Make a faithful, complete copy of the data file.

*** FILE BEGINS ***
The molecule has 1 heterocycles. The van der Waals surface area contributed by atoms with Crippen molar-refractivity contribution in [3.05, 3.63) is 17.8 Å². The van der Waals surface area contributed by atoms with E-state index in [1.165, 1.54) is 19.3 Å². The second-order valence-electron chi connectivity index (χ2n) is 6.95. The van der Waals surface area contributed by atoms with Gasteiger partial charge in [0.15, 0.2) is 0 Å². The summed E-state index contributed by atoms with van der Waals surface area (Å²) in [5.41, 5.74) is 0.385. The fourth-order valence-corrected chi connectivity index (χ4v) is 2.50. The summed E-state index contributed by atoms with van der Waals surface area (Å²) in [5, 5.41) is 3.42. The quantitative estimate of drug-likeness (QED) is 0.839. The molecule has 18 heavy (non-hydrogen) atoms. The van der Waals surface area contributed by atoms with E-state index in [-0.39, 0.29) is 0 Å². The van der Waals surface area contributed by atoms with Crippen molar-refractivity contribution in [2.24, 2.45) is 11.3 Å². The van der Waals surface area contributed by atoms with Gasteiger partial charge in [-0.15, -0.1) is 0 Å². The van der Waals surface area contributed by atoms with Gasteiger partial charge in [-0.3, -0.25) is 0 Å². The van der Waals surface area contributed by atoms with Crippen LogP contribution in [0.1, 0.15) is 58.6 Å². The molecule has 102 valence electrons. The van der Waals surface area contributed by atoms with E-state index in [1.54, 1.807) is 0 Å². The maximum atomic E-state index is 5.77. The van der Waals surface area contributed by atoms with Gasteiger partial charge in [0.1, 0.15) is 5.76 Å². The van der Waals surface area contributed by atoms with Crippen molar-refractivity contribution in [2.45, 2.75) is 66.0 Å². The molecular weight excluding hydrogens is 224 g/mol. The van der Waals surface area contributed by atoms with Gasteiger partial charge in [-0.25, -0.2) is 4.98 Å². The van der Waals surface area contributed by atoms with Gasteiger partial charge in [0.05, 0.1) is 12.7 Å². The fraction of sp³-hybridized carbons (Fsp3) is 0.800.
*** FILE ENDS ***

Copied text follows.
The molecule has 1 heterocycles. The van der Waals surface area contributed by atoms with Crippen molar-refractivity contribution in [3.05, 3.63) is 17.8 Å². The van der Waals surface area contributed by atoms with E-state index in [1.165, 1.54) is 19.3 Å². The second-order valence-electron chi connectivity index (χ2n) is 6.95. The van der Waals surface area contributed by atoms with Gasteiger partial charge in [0.15, 0.2) is 0 Å². The summed E-state index contributed by atoms with van der Waals surface area (Å²) in [5.41, 5.74) is 0.385. The fourth-order valence-corrected chi connectivity index (χ4v) is 2.50. The summed E-state index contributed by atoms with van der Waals surface area (Å²) in [5, 5.41) is 3.42. The quantitative estimate of drug-likeness (QED) is 0.839. The molecule has 18 heavy (non-hydrogen) atoms. The van der Waals surface area contributed by atoms with E-state index in [-0.39, 0.29) is 0 Å². The van der Waals surface area contributed by atoms with Crippen molar-refractivity contribution in [2.24, 2.45) is 11.3 Å². The van der Waals surface area contributed by atoms with Gasteiger partial charge in [-0.15, -0.1) is 0 Å². The van der Waals surface area contributed by atoms with Gasteiger partial charge in [-0.3, -0.25) is 0 Å². The van der Waals surface area contributed by atoms with Crippen LogP contribution in [0.1, 0.15) is 58.6 Å². The molecule has 102 valence electrons. The van der Waals surface area contributed by atoms with E-state index in [1.54, 1.807) is 0 Å². The maximum atomic E-state index is 5.77. The van der Waals surface area contributed by atoms with Gasteiger partial charge in [0.1, 0.15) is 5.76 Å². The van der Waals surface area contributed by atoms with Crippen molar-refractivity contribution in [2.45, 2.75) is 66.0 Å². The molecular weight excluding hydrogens is 224 g/mol. The van der Waals surface area contributed by atoms with Gasteiger partial charge in [-0.25, -0.2) is 4.98 Å². The van der Waals surface area contributed by atoms with Gasteiger partial charge in [0.05, 0.1) is 12.7 Å². The fraction of sp³-hybridized carbons (Fsp3) is 0.800.